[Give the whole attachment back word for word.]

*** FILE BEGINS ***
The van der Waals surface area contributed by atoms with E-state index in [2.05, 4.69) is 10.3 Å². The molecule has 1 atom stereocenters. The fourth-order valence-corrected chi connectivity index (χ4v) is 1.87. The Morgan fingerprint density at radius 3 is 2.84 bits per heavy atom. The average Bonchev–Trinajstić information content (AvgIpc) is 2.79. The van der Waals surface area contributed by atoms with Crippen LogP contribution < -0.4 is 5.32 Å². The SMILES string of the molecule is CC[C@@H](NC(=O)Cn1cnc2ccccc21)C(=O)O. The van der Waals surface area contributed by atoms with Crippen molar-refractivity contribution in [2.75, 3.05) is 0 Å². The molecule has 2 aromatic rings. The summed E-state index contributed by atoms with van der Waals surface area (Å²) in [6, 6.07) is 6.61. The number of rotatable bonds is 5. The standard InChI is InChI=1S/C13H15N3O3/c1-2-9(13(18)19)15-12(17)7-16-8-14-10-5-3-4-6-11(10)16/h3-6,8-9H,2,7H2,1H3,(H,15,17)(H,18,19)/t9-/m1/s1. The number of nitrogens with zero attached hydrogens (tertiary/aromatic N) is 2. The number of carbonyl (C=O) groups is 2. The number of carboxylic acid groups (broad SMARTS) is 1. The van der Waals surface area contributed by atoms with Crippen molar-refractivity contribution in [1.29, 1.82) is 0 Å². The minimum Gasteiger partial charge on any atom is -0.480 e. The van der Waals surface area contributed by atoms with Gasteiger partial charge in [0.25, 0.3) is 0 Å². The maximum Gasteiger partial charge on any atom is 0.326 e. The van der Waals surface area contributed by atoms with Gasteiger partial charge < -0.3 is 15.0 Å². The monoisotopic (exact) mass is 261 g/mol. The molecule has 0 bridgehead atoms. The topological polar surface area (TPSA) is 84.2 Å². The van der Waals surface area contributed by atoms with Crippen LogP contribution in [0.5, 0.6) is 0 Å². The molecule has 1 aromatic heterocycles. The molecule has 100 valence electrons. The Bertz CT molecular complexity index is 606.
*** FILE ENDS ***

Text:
The van der Waals surface area contributed by atoms with E-state index in [2.05, 4.69) is 10.3 Å². The molecule has 1 atom stereocenters. The fourth-order valence-corrected chi connectivity index (χ4v) is 1.87. The Morgan fingerprint density at radius 3 is 2.84 bits per heavy atom. The average Bonchev–Trinajstić information content (AvgIpc) is 2.79. The van der Waals surface area contributed by atoms with Crippen LogP contribution < -0.4 is 5.32 Å². The SMILES string of the molecule is CC[C@@H](NC(=O)Cn1cnc2ccccc21)C(=O)O. The van der Waals surface area contributed by atoms with Crippen molar-refractivity contribution in [2.75, 3.05) is 0 Å². The molecule has 2 aromatic rings. The summed E-state index contributed by atoms with van der Waals surface area (Å²) in [6, 6.07) is 6.61. The number of rotatable bonds is 5. The standard InChI is InChI=1S/C13H15N3O3/c1-2-9(13(18)19)15-12(17)7-16-8-14-10-5-3-4-6-11(10)16/h3-6,8-9H,2,7H2,1H3,(H,15,17)(H,18,19)/t9-/m1/s1. The number of nitrogens with zero attached hydrogens (tertiary/aromatic N) is 2. The number of carbonyl (C=O) groups is 2. The number of carboxylic acid groups (broad SMARTS) is 1. The van der Waals surface area contributed by atoms with Crippen molar-refractivity contribution in [1.29, 1.82) is 0 Å². The minimum Gasteiger partial charge on any atom is -0.480 e. The van der Waals surface area contributed by atoms with Gasteiger partial charge in [0.25, 0.3) is 0 Å². The maximum Gasteiger partial charge on any atom is 0.326 e. The van der Waals surface area contributed by atoms with Gasteiger partial charge < -0.3 is 15.0 Å². The monoisotopic (exact) mass is 261 g/mol. The molecule has 0 bridgehead atoms. The topological polar surface area (TPSA) is 84.2 Å². The van der Waals surface area contributed by atoms with Crippen LogP contribution in [0.5, 0.6) is 0 Å². The molecule has 1 aromatic heterocycles. The molecule has 100 valence electrons. The Bertz CT molecular complexity index is 606.